He finished second in a bid for for the Republican Party of Wisconsin’s endorsement, but that didn’t stop U.S. Senate candidate Mark Neumann from declaring himself top dog in separate fundraising appeals.
"Victory! Republicans by 2 to 1 vote to endorse Mark Neumann on first ballot at GOP convention!," a pop-up appeal covering Neumann’s website said. "Join the Republican Party and conservative activists who voted to endorse Mark."
That sounds an awful lot like Neumann walked away with the party endorsement -- and on the first ballot.
No mention was made, on the website or in an email fundraising appeal, of the fact that not only did Neumann not win the endorsement -- no candidate reached the 60 percent voting threshhold to claim the prize.
So has down come to mean up?
In the spin zone, yes. But not on the Truth-O-Meter.
Neumann, a businessman and former congressman, finished first in the first of three ballots at the party gathering. Each round of balloting narrowed the four-person field by one candidate. Businessman Eric Hovde dropped off first, then, in a surprise, former Gov. Tommy Thompson fell out.
That left Neumann and Assembly Speaker Jeff Fitzgerald in the final runoff.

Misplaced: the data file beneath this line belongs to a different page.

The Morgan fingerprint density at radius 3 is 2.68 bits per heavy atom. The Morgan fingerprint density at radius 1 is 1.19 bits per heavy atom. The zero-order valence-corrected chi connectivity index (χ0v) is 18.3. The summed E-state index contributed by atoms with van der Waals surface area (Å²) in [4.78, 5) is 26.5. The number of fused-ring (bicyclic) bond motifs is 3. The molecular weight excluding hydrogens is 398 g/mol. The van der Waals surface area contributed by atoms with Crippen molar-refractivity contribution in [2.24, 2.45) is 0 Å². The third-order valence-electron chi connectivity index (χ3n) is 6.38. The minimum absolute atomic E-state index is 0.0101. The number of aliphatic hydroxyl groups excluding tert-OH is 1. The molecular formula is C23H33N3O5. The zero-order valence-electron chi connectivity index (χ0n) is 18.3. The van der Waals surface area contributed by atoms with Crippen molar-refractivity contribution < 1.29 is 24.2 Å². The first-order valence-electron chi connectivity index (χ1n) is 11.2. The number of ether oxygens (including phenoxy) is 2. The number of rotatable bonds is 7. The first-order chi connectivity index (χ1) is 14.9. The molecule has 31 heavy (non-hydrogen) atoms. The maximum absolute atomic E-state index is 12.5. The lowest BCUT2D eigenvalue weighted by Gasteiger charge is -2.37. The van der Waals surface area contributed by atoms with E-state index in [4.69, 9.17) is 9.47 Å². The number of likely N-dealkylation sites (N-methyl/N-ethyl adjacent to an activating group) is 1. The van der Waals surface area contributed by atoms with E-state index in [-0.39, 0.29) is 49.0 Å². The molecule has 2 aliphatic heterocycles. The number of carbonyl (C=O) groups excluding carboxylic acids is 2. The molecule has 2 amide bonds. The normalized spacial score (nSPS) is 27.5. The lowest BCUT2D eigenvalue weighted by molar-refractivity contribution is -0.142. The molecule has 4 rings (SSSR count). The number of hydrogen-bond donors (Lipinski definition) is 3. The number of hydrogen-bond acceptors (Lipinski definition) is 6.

But neither one passed the 60 percent threshold needed to win the party’s nod and nobody emerged with the endorsement. Fitzgerald actually edged Neumann with 51.5 percent. (We rated a related Fitzgerald claim of a "win" at the convention Mostly True)
What about Neumann’s claim of "victory" related to the "2 to 1 vote to endorse" him.
He argues he won the most telling vote, when all four candidates were on the ballot for delegates, as they will be when facing voters in the September 2012 primary.
In that first round, Neumann had 42 percent, Fitzgerald 21 percent, Thompson 20 percent and Hovde 16 percent.
That’s the 2-to-1 margin, Neumann’s camp says. But that’s only true if you compare his share to any one of his rivals. Neumann didn’t win 65 or 70 percent of the vote, as his "2-to-1" claim suggests.
Neumann was the frontrunner on the first two ballots, but his support stalled in the upper 40s, while Fitzgerald’s jumped to the slim majority in the final round.
Neumann never got even a majority, much less 60 percent.
Some observers -- and Neumann’s camp -- say Thompson and Hovde supporters voted tactically with Fitzgerald to deny Neumann the endorsement on later ballots.
It’s clear Neumann had something to crow about. He vanquished Thompson, the frontrunner in the polls, and led the pack on the earliest ballot. But that’s like declaring victory at the first turn and not the finish line.
Neumann was runner-up on the final vote. And it’s highly misleading to say he was "endorsed" by delegates when no such endorsement was made.
We rate Neumann’s "victory" and "endorsement" claim False.
(You can comment on this item on the Journal Sentinel's website.)